The Commuter Review

The Commuter centres on Michael MacCauley (Liam Neeson), an ex-cop turned insurance salesman who has spent the last 10 years riding the same train to and from work. One day he is confronted by a woman named Joanna (Vera Farmiga) who asks MacCauley a “hypothetical” question that quickly becomes very real and extremely deadly.

Jaume Callet-Serra’s latest opens with a perfectly sequenced montage to establish late-career action star, Liam Neeson. As a family man, I feel an instant connection to who he is, and what he is about, but that’s where the connection stops. This is star and directors fourth collaboration and there is no doubt they work well together. Callet-Serra’s competent direction coupled with Neeson’s everlasting reliability is something you cannot go wrong with, but, only if you have the ability to switch off and just enjoy it as pure entertainment.

Like Unknown, Non-Stop and Run All Night before it, The Commuter offers a fun ride and Neeson breezes his way through the part with ease – a part that he has played consistently for the last decade. The train setting also suits the aging action hero, confined spaces mean his age doesn’t really factor into it when fighting for his life. The action sequences are well choreographed and were thoroughly enjoyable, though there is not too much in the way of fighting, it’s certainly no Under Siege 2: Dark Territory which is something we should be thankful for. In saying that we should also be thankful that Neeson is no Steven Segal. The Commuter relies more on thrills than kills and I must admit I was, occasionally, on the edge of my seat.

Patrick Wilson tags along for the ride as MacCauley’s old partner and best mate – Alex Murphy. I am a fan of Patrick Wilson and have been since The Alamo, Hard Candy and more recently The Hollow Point and he doesn’t let me down here. As per usual, he offers some good support work trying to help MacCauley from the other end of a phone line. Farmiga also offers great support in her role of Joanna though she only a voice for the most part. Sam Neill also climbs aboard to play the seemingly untrustworthy Captain Hawthorne and he plays the role perfectly. It is a shame that Neill is not in more blockbuster films as he still has a lot to offer.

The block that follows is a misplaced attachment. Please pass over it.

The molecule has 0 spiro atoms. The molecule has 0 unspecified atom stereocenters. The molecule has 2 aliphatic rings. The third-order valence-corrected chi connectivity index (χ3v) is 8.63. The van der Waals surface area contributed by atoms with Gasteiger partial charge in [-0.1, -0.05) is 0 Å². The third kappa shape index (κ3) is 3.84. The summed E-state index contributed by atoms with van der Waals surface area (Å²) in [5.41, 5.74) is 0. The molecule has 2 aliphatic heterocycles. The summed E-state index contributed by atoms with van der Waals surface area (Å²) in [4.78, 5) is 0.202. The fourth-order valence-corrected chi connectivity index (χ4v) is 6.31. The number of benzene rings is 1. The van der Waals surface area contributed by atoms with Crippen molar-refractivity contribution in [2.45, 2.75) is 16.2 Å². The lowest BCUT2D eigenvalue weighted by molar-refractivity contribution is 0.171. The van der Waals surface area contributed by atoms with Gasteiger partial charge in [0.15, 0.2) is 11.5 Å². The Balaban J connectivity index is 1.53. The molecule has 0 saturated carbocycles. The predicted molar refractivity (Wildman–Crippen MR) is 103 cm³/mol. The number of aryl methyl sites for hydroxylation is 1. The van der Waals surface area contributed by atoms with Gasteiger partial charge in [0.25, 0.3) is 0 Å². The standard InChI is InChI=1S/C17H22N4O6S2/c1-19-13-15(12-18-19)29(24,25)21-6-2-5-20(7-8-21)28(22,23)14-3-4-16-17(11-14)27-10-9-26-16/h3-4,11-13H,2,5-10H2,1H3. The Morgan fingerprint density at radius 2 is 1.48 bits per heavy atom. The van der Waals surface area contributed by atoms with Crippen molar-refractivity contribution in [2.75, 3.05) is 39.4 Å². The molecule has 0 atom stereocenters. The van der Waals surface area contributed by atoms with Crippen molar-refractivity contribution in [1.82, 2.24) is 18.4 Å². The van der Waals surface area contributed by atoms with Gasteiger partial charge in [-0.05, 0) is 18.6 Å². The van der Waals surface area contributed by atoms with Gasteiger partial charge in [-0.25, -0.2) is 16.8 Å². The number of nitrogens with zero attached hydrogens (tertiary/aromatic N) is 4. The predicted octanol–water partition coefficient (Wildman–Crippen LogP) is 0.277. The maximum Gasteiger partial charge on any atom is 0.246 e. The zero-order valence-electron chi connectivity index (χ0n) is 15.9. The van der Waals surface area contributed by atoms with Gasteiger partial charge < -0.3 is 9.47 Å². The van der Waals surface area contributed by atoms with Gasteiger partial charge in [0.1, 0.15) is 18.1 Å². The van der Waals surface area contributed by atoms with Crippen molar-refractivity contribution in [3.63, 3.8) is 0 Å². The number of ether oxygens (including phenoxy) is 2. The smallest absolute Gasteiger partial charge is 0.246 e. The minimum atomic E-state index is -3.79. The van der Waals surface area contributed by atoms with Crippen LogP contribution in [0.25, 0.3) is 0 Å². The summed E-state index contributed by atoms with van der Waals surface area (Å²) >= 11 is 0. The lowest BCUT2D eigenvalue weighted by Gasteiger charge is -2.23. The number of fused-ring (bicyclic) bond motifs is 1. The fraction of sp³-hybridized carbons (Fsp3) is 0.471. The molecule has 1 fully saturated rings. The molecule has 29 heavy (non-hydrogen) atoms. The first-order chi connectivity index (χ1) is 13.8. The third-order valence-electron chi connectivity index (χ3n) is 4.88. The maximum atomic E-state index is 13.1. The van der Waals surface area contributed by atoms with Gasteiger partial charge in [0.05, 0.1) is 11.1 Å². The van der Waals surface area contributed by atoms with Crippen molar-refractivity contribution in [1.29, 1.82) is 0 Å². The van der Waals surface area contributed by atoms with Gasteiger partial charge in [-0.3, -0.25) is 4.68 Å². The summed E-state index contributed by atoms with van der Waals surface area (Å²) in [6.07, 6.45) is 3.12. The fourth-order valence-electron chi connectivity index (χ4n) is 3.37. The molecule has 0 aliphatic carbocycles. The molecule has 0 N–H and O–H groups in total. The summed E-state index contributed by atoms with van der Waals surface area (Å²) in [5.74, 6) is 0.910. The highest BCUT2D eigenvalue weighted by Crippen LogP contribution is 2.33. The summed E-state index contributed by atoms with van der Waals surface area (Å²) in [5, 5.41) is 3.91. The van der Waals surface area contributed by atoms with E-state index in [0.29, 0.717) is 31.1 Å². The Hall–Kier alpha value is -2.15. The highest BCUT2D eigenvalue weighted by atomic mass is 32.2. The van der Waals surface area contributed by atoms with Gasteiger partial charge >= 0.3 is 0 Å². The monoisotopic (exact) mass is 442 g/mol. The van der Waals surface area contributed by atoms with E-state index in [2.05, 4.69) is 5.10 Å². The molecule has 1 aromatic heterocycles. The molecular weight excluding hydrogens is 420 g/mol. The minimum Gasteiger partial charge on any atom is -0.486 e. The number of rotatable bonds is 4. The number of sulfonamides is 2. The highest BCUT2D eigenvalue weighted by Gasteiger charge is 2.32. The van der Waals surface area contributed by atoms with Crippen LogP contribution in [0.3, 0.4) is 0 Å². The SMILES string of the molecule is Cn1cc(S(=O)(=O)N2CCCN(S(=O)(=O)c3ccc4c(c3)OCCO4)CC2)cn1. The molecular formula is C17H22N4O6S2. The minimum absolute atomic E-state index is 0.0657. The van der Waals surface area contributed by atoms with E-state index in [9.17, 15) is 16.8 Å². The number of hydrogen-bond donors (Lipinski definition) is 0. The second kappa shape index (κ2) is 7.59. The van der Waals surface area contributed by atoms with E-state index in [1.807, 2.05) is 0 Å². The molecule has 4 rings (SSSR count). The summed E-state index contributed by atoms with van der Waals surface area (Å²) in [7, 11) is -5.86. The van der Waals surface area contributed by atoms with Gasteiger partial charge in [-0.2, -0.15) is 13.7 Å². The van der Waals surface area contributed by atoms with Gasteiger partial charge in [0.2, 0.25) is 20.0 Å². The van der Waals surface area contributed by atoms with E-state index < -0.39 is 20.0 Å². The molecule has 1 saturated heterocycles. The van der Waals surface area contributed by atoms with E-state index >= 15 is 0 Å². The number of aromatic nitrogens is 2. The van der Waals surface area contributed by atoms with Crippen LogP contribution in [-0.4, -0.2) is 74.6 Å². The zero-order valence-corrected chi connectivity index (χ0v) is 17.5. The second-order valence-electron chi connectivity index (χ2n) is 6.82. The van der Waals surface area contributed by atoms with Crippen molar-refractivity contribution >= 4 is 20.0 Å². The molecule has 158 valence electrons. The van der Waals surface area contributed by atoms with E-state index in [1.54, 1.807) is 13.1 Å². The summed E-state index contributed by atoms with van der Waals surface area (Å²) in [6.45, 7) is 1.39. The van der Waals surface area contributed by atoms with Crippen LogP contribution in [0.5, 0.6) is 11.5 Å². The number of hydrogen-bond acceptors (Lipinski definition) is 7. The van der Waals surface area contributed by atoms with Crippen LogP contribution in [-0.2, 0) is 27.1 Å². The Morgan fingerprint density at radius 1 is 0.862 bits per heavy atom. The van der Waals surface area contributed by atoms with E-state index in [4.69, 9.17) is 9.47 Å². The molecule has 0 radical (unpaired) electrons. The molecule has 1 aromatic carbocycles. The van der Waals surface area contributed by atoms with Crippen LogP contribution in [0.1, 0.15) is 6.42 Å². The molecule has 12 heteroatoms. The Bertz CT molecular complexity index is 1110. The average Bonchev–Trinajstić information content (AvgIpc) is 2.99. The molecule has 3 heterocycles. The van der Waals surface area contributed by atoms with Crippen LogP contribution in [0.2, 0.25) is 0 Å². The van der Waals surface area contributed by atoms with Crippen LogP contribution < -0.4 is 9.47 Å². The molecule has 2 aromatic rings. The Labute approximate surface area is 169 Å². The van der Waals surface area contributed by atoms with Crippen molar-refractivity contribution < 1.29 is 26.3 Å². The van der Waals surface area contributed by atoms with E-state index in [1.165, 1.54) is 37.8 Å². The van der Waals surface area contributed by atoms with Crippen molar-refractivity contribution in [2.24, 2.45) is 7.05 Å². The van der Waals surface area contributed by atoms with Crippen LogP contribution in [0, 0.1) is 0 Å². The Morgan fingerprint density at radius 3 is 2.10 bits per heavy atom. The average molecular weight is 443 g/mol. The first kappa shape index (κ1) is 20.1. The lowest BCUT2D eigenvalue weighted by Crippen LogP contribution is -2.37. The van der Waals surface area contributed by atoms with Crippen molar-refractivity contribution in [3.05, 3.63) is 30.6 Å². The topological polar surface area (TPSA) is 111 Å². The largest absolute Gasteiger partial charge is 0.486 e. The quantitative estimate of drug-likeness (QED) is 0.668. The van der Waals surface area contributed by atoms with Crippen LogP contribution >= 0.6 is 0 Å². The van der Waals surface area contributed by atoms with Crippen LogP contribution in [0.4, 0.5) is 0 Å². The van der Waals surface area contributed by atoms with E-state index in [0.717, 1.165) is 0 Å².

The film still has its fair share of plot holes, adding to the plots questionable elements. Without giving away any spoilers, I felt that the entire plan that the antagonists had for MacCauley was unnecessary and that such ruthless enemies would have been more ruthless to begin with – but at least they didn’t put snakes on the train, that would make a terrible movie. Asking what they were asking of MacCauley was a huge stretch, after all, his former line of work (police officer) should have told them this from the get go, no matter how many carrots they dangle in front of him. This was a point of frustration throughout the film, but that was really the only issue.

If you have the ability to just switch off then The Commuter is an enjoyable action thriller. If you have liked any of Neeson’s films since Taken then you know exactly what you’re in for. Just sit down and enjoy the ride.

Director: Jaume Collet-Serra
Cast: Liam Neeson, Vera Farmiga, Patrick Wilson
Writers: Byron Willinger, Philip de Blasi, Ryan Engle

Travis Akbar

Travis grew up on the west coast of South Australia and has been interested in film since seeing Jurassic Park and Predator for the first time in the mid-nineties. Particularly fond of the action and thriller genres, he met his long-time idol, Jean Claude Van Damme, in 2016, talking with 'the muscles from Brussels' about his upcoming films and the hurdles he has faced in the entertainment industry. Some of his favourite films include Jurassic Park, The Salton Sea, Apt Pupil and Any Given Sunday. Travis loves the way a film can make people feel such a diverse range of emotions, from excitement and happiness to fear and sadness. He believes that creativity is what helps the world evolve and that the arts, is the centre of creativity.

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